‘Spider-Man’ Box Office: China Could Solidify ‘No Way Home’ As 2021’s Top Worldwide Grosser

As if there was any doubt that Spider-Man: No Way Home would the biggest Hollywood earner of the so-called pandemic era (essentially all of 2020 and 2021, all due respect to pre-Covid hits like Bad Boys for Life and Sonic the Hedgehog), word that the third Spidey flick will likely become the first Phase Four MCU film to play in China essentially seals the deal. The film is due for release in North America on December 17, with a Chinese release either day-and-date or soon after. What this means is that the Jon Watts-directed flick may challenge China’s homegrown blockbusters for the global title in 2021. Spider-Man: No Way Home won’t just be the biggest MPA release of the last two years, it’ll likely be the top global grosser from anywhere.

Speaking of which, slight digression, but The Battle at Lake Changjin currently sits as the year’s biggest global grosser, as the three-hour, big-budget Korean War epic has earned $874 million in China alone. That’s bigger than Wolf Warrior II, which grossed $854 million in summer 2017 to become China’s biggest hit ever. The single-territory total is above Avengers: Endgame’s $867 million domestic finish, putting the film behind only Star Wars: The Force Awakens ($937 million domestic) among single-territory grossers. The Wu Jang/Jackson Yee actioner, which is pretty good by the way (it’s more nationalistic than The Eight Hundred, but no more jingoistic than something like Pearl Harbor), will start expanding into non-Chinese markets this month, with a run in Singapore beginning November 11 and a release in the United Kingdom beginning November 19.

Previews in the UK for November 12-14 have already sold out, which may just be much of the demand being prematurely filled, but we’ll see. Could The Battle At Lake Changjin become the first non-Hollywood $1 billion-plus grosser (and the first post-pandemic $1 billion grosser)? As Rachel Maddow says, watch this space. But back to Spidey, Black Widow, Shang-Chi and the Legend of the Ten Rings and Eternals have not played/probably won’t play in China, which has hurt the overall global grosses (and, perhaps more importantly, the MCU’s perception of worldwide box office dominance). That Spider-Man 3 version 3.0 will play in China is amusingly ironic, since it’s a Sony flick as opposed to a Disney release. We’ll see if Sony’s Venom: Let There Be Carnage, whose predecessor earned $269 million in China (toward an $854 million finish) gets a Chinese playdate.

Honestly, I’m half-surprised that this will happen, since without China it was possible that No Way Home would gross less worldwide than The Battle At Lake Changjin, thus denying Hollywood the top global grosser for the second straight year. Last year, the top grossers were Japan’s Demon Slayer The Movie ($500 million, with around $400 million from Japan), China’s The Eight Hundred ($471 million) and China’s My People My Homeland ($430 million), followed by Bad Boys for Life ($428 million, including $204 million domestic). While F9 ($721 million, including $173 million domestic and $204 million in China) and No Time to Die (a likely final total of $735 million) have excelled globally, they are the only MPA titles to come within spitting distance of Detective Chinatown 3 ($690 million), Hi, Mom ($837 million) and Battle At Lake Changjin.

That said, there’s a case to be made for China bragging that a strong Chinese gross helped Spider-Man: No Way Home soar above its Hollywood rivals, presuming it earns anywhere near Far from Home ($199 million in 2019) or even Godzilla Vs. Kong ($188 million in 2021). Heck, if the multiverse-spanning sequel does well in China and still ends up earning less globally than Hi, Mom and/or Battle at Lake Changjin, that’s a hell of a thing for China to brag about. Moreover, Spider-Man has been popular in China way before Hollywood started obsessing with the notion of tentpole bucks in the world’s biggest overseas marketplace. Sam Raimi’s Spider-Man trilogy earned $4.9 million in 2002, $6.1 million in 2004 and $18.9 million in 2007, while the Amazing Spider-Man movies grossed $48.8 million in 2012 and $94.4 million in 2014.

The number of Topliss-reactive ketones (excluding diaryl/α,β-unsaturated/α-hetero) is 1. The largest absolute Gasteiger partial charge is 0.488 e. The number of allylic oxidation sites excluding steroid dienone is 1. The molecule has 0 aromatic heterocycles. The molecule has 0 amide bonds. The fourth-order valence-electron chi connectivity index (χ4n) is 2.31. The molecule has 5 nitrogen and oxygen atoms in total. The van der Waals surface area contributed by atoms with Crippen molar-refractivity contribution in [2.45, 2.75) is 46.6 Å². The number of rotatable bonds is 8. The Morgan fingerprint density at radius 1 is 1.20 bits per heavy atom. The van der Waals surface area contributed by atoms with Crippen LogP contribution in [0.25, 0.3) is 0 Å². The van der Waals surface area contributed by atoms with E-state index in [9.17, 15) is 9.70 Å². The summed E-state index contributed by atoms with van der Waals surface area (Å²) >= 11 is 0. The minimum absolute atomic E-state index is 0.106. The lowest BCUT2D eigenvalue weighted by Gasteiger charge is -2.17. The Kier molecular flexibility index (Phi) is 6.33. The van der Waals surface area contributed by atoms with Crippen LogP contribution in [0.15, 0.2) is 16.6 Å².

Spider-Man: Homecoming’s $117 million gross in 2017 was slightly above-par for a solo MCU movie, but No Way Home (as befitted an increased interest in the MCU starting in mid-2018) earned nearly $200 million out of its $1.131 billion cume. No China, no $1 billion-plus total. Now that doesn’t mean that in a normal theatrical environment any of these tentpoles needed China to score big (Fate of the Furious earned $843 million in 2017 not even counting the robust $393 million in China), but if you’re after bragging rights, well, that’s what China is good for. As noted many times, China’s recent interest in conventional Hollywood tentpole cinema is mostly about boosting the already strong global grosses of already successful movies. Frozen II earned $122 million in China, or about 8.4% of its $1.45 billion cume.

There’s almost no chance that No Way Home gets anywhere near Frozen II’s global earnings, but strong global business here, there and everywhere could put it in the ballpark of Star Wars: The Rise of Skywalker and Joker, both of which earned $1.073 billion with little-to-no help from China in late 2019. More importantly, the Sony flick soaring to infinity and beyond and leaving the Disney biggies in the dust will further erode the notion, at least for now, of Disney as the uncontested global box office champion. I wouldn’t be too worried about the Mouse House, as they have a steady supply of MCU sequels for Black Panther, Doctor Strange and Thor next year alongside (fingers-crossed) Avatar 2 at Christmas. But right now, China may indeed be positioning itself as a pandemic-era kingmaker.

The Tycoon Herald